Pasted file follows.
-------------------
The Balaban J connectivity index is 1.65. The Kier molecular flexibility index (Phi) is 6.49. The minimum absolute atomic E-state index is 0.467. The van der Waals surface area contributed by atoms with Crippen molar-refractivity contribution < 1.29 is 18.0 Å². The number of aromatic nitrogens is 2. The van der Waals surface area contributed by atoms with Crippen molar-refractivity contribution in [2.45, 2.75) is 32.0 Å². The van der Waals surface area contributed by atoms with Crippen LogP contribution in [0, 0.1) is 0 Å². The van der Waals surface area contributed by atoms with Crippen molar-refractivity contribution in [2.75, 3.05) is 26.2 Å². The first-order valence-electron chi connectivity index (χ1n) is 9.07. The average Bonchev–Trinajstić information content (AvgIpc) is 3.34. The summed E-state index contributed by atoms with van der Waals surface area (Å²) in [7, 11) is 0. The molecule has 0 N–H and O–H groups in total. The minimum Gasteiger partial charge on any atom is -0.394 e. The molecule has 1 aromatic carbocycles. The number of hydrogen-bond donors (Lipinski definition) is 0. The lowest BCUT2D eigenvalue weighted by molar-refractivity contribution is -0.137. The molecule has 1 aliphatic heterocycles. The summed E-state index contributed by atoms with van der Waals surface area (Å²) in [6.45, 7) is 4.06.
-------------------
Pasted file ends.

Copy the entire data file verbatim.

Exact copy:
The Balaban J connectivity index is 1.65. The Kier molecular flexibility index (Phi) is 6.49. The minimum absolute atomic E-state index is 0.467. The van der Waals surface area contributed by atoms with Crippen molar-refractivity contribution < 1.29 is 18.0 Å². The number of aromatic nitrogens is 2. The van der Waals surface area contributed by atoms with Crippen molar-refractivity contribution in [2.45, 2.75) is 32.0 Å². The van der Waals surface area contributed by atoms with Crippen LogP contribution in [0, 0.1) is 0 Å². The van der Waals surface area contributed by atoms with Crippen molar-refractivity contribution in [2.75, 3.05) is 26.2 Å². The first-order valence-electron chi connectivity index (χ1n) is 9.07. The average Bonchev–Trinajstić information content (AvgIpc) is 3.34. The summed E-state index contributed by atoms with van der Waals surface area (Å²) in [7, 11) is 0. The molecule has 0 N–H and O–H groups in total. The minimum Gasteiger partial charge on any atom is -0.394 e. The molecule has 1 aromatic carbocycles. The number of hydrogen-bond donors (Lipinski definition) is 0. The lowest BCUT2D eigenvalue weighted by molar-refractivity contribution is -0.137. The molecule has 1 aliphatic heterocycles. The summed E-state index contributed by atoms with van der Waals surface area (Å²) in [6.45, 7) is 4.06.